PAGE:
Big Tech Censors Are at It Again
They seem to hold in utter contempt the crucial role of free speech in a peaceful society.
Buried beneath the news of yesterday’s mayhem on Capitol Hill was Big Tech’s effort to once again silence its political opposition. In something short of a shocker, it’s blaming it on Donald Trump.
By now, those who follow the president on Twitter have gotten used to the routine. “As a result of the unprecedented and ongoing violent situation in Washington, D.C.,” said the serious-sounding “Twitter Safety” censor, “we have required the removal of three [of the president’s] Tweets that were posted earlier today for repeated and severe violations of our Civic Integrity policy. This means that the account of realDonaldTrump will be locked for 12 hours following the removal of these Tweets. If the Tweets are not removed, the account will remain locked.”
Below that is an admonition that seems utterly lacking in self-awareness: “You may not use Twitter’s services for the purpose of manipulating or interfering in elections or other civic processes.”
Got that? Twitter’s speech police won’t tolerate manipulation or interference in an election. Unless they themselves are doing it. Or perhaps they don’t consider censoring a bombshell news story that’s deeply damaging to their preferred presidential candidate just days before the election to be “manipulating” or “interfering.”
And what’s this “ongoing violent situation in Washington, D.C.” Twitter mentions? Things look downright peaceful there today.
No matter. Jack Dorsey and his speech suppressors seem to be laying the groundwork to silence The Orange Menace once and for all.
“The company then went further,” The Federalist’s Tristan Justice reports, “declaring the Silicon Valley tech giant — which had already censored the president and affiliated campaign accounts at least 65 times over two years without censoring former Vice President Joe Biden once — is prepared to permanently kick the president off the platform for posts not even published yet.”
“Future violations of the Twitter Rules,” the company wrote, “including our Civic Integrity or Violent Threats policies, will result in permanent suspension of the realDonaldTrump account.”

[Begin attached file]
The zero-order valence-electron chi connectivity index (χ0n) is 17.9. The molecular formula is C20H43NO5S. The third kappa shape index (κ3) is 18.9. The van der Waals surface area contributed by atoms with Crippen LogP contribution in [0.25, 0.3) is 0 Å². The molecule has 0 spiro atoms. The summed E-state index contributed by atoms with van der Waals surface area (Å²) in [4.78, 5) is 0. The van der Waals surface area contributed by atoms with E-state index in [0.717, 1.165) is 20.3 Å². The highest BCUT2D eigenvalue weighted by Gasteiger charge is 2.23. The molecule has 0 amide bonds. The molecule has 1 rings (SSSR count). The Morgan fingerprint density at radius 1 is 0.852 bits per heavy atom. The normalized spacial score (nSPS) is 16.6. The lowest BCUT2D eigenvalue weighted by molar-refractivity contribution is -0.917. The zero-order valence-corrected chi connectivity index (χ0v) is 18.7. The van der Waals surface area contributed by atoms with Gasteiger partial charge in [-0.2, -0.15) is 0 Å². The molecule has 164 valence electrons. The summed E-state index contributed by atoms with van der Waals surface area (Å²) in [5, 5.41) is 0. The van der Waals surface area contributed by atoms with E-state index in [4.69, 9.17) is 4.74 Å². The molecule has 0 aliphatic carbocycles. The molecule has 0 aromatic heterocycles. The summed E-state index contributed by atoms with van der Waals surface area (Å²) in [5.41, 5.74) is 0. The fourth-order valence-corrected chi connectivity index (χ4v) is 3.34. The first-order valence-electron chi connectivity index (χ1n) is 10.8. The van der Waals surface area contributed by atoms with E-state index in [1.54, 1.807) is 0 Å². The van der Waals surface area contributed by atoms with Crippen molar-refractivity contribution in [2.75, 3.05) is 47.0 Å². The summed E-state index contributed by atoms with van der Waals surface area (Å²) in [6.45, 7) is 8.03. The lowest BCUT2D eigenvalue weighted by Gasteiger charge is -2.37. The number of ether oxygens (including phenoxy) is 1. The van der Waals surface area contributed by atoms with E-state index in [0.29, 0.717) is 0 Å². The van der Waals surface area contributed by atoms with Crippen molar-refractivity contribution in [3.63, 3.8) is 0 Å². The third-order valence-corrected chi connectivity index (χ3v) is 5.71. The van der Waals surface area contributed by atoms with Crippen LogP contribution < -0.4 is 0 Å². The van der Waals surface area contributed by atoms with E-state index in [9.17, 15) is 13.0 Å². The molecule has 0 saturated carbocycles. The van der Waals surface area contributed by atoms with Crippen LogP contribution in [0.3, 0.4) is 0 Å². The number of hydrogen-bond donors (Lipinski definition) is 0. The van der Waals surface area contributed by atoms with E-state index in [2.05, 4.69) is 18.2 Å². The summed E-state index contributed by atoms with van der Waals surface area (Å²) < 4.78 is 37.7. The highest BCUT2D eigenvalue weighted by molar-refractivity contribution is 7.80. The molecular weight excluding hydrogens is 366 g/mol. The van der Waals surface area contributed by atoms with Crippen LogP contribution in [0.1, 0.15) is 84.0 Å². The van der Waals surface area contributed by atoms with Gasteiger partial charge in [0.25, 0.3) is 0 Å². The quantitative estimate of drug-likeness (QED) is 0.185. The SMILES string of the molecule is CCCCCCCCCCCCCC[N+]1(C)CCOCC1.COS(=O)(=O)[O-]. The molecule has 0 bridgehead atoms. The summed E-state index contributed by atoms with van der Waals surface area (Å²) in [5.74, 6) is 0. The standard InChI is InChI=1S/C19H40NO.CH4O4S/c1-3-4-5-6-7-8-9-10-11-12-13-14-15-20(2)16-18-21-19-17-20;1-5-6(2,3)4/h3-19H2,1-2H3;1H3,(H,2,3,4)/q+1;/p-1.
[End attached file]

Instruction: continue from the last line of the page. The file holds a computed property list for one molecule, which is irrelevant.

Twitter even vowed to consider the president’s speech away from their platform. “We’ll continue to evaluate the situation in real time, including examining activity on the ground and statements made off Twitter,” it said. “We will keep the public informed, including if further escalation in our enforcement approach is necessary.”
Here, we can’t help but set the over-under for President Trump’s permanent expulsion from Twitter at 12:01 a.m. on Thursday, January 21.
Taking a backseat to no one in their efforts to suppress the speech of the opposition party’s president, Facebook and YouTube joined the fray. As National Review’s Brittany Bernstein reports, they’ve taken down the one-minute video President Trump published yesterday — the one that tells his Capitol Hill supporters to “go home in peace.”
“Facebook also announced it would be removing photos and videos illustrating Wednesday’s riot,” Bernstein continued, “claiming such content promoted criminal activity. No such widespread censorship was employed of the left-wing Antifa riots last year, where reporters stood in front of burning buildings and called the demonstrations ‘mostly peaceful.’”
In fact, Mark Zuckerberg announced that Facebook and Instagram will be blocking Trump indefinitely. “We believe the risks of allowing the President to continue to use our service during this period are simply too great,” he explained, adding that the blocking will continue “for at least the next two weeks until the peaceful transition of power is complete.” Thus a sitting U.S. president may not exercise his own right of free speech in the public square. Astonishing.
If we seem a bit obsessive about Big Tech’s efforts to selectively silence political speech and thereby restrict the marketplace of ideas, it’s for good reason. Media censorship breeds frustration, because it eliminates what we might call a pressure-relief valve. When we as citizens have no voice, we stew and we simmer, and sometimes we boil over. Oftentimes, people riot because they feel they have no voice, and because that’s seen as their only outlet.
Think about it: Democrats have been telling voiceless black Americans that they’ve been brutally oppressed for more than half a century, even after Civil Rights legislation. Are we surprised that they rioted? Wouldn’t you be inclined to riot under those same conditions?
The Founders understood the importance of free speech — and especially free political speech. Because in its absence, and even more so in its suppression, we ultimately get political violence.
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